It Happened at the Fair
I’m always drawn to events in our country’s past that are strangely absent from our history classes. Why the 1893 World’s Columbian Exposition has been left out, I don’t know, especially since it was such a pivotal event for us. It set the standard for architecture in the upcoming century; it introduced foreign cultures to our amazed population. It wowed the world with our scientific innovations, and it gave women their first official, recognized board position and approved by an Act of Congress (all before we had the right to vote). But it was technology that claimed the day as it nipped at the heels of horses, buggies and man-powered tools. Between that and the evocative backdrop that lent itself to so many possibilities, how could I resist?
Q: What were some of your favorite details to share with readers from your research?
All of them were my favorite! So much so, I had a horrible time trying to decide what details to leave out. I read thousands of pages about the Fair, its exhibits and its programs. All of them fascinating, all of them worthy of being included. Some that I found particularly interesting were among the applications submitted for exhibit space.
One hopeful wanted to make a suite of apartments beneath the waters of Lake Michigan. Someone from England wanted to be placed on exhibition as the Messiah. A father of an “infant prodigy” wanted his baby to introduce the leading orator at the dedication ceremonies. And a vendor of cosmetics wanted to “varnish” half of a “wrinkled hag’s” face with his products and at the end of the Fair reveal her features (on that half) to be “sleek and smooth.”
Q: Your main character, Cullen, struggles with his hearing, especially amidst the noise in the Machinery Building. How were you able to incorporate his inability to hear into the dialogue?
When I write, I try to get deep into my character’s “head” so the reader will experience what the protagonist is experiencing. I removed parts of the words in the dialogue between Cullen and the other characters. Therefore, if Cullen couldn’t hear a word and had to figure it out by context, then by default, so did the reader.
Hopefully, I was effective in demonstrating the kind of context clues Cullen would have had to decipher. It was difficult to find just the right balance. I needed to show his struggle with hearing—and it needed to escalate—yet I didn’t want to irritate the reader, especially the fast readers who were bound to get tripped up by the abbreviated words. Trying to find that line was definitely a challenge.
Q: At the end of the last century, there was quite a bit of disagreement about sign language versus lip reading for the deaf. What do you think about the views of the oralists and manualists from that time period?
I was amazed at how the entire debate was symbolic of a much deeper struggle going on in America. Keep in mind that only 28 years had passed since the end of the Civil War, and every generation was still feeling its after-effects. Because of that, divisions within the nation were not only suppressed, they were considered to be downright dangerous.
Before the Civil War, the motivation for teaching sign language was to tell the deaf about Christ. At that time, society was extremely concerned about a person’s soul and inner being. After the Civil War, the motivation for teaching lip-reading was to make everyone more inclusive, less different. Ever since, our society has become more and more focused on outside appearances and less concerned about the inner essence of an individual.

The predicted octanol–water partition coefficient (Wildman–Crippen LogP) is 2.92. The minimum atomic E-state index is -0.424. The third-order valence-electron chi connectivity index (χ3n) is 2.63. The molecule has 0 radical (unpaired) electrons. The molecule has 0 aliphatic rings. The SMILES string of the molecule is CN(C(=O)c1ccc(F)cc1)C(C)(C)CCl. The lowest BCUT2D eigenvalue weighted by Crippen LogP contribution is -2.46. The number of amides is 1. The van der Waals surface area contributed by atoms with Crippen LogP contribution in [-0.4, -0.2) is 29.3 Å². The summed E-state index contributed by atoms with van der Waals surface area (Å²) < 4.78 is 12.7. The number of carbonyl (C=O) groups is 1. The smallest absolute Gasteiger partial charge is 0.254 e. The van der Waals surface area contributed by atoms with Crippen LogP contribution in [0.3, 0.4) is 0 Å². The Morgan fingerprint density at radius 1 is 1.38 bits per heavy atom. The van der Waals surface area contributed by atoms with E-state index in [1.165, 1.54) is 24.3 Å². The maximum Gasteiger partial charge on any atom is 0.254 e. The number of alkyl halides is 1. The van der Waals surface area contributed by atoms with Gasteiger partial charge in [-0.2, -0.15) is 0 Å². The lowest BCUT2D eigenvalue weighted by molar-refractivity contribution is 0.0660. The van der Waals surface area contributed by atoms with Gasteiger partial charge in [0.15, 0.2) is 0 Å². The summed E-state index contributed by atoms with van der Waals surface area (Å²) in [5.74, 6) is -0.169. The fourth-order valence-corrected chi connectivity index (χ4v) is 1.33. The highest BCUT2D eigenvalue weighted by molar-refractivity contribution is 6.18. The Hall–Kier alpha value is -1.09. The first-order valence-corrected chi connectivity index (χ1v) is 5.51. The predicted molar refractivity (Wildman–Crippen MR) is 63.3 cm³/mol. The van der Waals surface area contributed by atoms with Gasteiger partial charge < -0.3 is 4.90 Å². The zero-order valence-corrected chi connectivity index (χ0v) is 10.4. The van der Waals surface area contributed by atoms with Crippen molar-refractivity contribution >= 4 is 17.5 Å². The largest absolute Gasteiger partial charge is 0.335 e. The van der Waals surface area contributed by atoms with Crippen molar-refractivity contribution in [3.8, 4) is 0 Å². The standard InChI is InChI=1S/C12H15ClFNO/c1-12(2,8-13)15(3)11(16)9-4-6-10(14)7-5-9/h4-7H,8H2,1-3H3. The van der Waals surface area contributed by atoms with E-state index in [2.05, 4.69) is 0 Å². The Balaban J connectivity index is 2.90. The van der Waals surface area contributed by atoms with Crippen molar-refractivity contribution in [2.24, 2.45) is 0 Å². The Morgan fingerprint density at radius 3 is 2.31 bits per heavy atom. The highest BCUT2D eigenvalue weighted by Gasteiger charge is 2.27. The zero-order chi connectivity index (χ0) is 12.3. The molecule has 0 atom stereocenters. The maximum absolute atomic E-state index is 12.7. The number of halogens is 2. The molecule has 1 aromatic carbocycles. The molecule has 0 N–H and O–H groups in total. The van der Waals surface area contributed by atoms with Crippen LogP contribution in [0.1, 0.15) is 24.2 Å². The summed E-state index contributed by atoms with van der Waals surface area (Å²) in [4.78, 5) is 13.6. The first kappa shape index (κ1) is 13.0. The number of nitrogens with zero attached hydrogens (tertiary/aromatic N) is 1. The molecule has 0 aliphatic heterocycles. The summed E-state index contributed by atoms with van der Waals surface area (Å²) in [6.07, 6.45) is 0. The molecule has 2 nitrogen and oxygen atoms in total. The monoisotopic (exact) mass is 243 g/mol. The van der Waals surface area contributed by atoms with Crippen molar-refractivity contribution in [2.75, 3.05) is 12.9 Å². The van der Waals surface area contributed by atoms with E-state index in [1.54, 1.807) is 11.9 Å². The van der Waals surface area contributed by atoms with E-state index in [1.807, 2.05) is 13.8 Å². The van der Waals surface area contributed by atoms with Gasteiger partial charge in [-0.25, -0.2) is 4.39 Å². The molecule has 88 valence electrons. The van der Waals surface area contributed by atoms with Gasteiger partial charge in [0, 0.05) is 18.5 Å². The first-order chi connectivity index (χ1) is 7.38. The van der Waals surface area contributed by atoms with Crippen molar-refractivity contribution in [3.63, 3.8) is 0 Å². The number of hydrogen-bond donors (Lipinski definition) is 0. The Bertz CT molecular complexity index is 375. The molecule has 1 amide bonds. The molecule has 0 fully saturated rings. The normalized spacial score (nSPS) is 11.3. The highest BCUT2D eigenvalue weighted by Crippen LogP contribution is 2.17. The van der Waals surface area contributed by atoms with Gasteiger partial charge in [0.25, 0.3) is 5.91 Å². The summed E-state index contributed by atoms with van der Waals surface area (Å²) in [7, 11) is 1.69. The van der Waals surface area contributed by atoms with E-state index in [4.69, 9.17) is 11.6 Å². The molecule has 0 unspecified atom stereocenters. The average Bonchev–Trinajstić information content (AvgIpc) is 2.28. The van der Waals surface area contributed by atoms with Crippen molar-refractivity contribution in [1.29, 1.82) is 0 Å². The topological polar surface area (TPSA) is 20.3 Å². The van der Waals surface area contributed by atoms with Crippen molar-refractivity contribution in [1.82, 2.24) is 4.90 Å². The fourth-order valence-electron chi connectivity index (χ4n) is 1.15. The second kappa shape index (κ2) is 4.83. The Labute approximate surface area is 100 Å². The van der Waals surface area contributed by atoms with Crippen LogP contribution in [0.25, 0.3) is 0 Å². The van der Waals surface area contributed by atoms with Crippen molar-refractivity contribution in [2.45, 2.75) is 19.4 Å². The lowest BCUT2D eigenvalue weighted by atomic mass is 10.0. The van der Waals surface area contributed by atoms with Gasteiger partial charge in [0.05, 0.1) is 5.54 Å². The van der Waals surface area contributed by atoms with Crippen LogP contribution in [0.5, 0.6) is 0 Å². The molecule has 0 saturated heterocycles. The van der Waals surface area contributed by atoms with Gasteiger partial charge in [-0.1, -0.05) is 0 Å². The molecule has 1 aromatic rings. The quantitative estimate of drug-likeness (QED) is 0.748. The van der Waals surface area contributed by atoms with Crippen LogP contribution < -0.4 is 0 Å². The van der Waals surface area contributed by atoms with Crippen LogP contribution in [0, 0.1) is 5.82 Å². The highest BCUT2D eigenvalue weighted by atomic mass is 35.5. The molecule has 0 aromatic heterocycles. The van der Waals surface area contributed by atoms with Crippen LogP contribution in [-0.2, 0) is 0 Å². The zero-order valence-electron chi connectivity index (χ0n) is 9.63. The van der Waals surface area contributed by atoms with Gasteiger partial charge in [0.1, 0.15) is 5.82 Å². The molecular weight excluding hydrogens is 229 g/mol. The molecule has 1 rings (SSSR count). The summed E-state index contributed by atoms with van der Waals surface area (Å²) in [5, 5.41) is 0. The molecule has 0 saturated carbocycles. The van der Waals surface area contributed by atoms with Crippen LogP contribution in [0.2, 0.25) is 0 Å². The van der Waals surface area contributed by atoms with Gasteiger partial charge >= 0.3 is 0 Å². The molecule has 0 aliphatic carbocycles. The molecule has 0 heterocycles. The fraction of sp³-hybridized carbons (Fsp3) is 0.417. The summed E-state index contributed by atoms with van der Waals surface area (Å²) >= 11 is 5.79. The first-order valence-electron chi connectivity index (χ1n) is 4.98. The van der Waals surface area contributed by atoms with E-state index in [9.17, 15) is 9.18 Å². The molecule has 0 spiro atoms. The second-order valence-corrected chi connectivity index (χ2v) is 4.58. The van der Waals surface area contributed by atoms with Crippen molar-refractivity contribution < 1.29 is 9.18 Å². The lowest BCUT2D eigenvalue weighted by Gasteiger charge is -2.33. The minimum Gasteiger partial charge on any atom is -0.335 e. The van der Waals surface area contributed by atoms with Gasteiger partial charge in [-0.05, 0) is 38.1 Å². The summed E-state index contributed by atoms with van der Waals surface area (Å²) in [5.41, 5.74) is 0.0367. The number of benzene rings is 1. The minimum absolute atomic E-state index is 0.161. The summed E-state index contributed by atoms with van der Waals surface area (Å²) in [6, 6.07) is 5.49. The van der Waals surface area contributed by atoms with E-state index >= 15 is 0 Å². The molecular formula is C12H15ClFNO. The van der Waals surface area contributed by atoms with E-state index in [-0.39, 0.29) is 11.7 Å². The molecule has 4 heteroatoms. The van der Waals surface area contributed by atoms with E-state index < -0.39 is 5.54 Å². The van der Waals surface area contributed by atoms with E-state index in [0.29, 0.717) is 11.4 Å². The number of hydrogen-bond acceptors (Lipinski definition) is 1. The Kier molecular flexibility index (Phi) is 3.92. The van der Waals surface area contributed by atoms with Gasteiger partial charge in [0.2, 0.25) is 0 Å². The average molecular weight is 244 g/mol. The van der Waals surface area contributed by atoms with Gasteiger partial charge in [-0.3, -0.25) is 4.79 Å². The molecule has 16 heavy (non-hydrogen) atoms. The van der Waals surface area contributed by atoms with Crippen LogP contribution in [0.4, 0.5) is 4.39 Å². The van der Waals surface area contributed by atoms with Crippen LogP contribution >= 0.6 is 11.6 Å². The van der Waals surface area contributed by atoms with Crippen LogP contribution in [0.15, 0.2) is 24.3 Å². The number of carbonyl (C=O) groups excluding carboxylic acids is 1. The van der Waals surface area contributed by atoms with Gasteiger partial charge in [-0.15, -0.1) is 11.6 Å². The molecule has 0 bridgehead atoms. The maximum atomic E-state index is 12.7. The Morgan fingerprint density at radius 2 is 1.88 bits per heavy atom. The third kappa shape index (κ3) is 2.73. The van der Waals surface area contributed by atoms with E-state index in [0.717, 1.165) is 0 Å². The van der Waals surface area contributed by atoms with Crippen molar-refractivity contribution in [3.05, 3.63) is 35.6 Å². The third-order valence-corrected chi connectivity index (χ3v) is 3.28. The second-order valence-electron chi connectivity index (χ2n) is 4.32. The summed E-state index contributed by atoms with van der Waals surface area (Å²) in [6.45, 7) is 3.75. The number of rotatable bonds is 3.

Explains a lot about today’s culture, doesn’t it?
Q: Della seemed to be ahead of the curve when it came to women’s rights. Did you intentionally write her character as more feminist?
There were a lot of feminists at the World’s Fair in general and in the Woman’s Building in particular. In May, women held a “World’s Congress” at the Fair. It marked the second greatest international convention of women. (The first had been in Liverpool ten years prior.) Susan B. Anthony, Lucy Stone and Clara Barton were among the speakers. The newspaper reported, “The hall of Washington was a sea of bonnets, with here and there a scared-looking man peering between them.”
It ended up being a standing-room-only event. The convention hall became so crowded they had to bar and bolt the entrances. When one of the speakers, Mrs. J. Ellen Foster, was caught outside and not permitted entrance, she crawled through a cellar window, walked rafters by the pale glimmer of distant electric lights and climbed a ladder up to the main floor.
So with that in mind, I felt I needed to have Della in-the-know as far as the feminist movement went. So that’s why she might have appeared “ahead of the curve.”
Q: Do you prefer writing historical novels over modern-day? What is your favorite time period?
I much prefer historicals to contemporaries. Things were simpler, more charming, and the dresses were downright yummy. I also find it intriguing that the things they struggled with are so relevant to what we still struggle with today.
So long as it happened in America, I enjoy writing about it. I’ve written in every time period from 1644 to 1903. I do seem to have an affinity for the turn-of-the-century, though. But then, I like the mid-1800s, too. The 1600s were pretty tough to research. There’s not a lot of records from Pocahontas’s day, so I don’t know if I’ll want to tackle that time period again.
That initial spark of attraction between a man and woman, and the push-and-pull of emotions during the courtship are my favorite. That’s such a fun time. I love to recollect those times in my own life when my man was courting me 30 years ago.
Q: In addition to It Happened at the Fair, you also wrote an e-short that took place at the expo. Tell us more!
I wrote a fun short story about another romance brewing at the World’s Fair. You can download Tempest in the White City for 99 cents from your favorite online bookstore.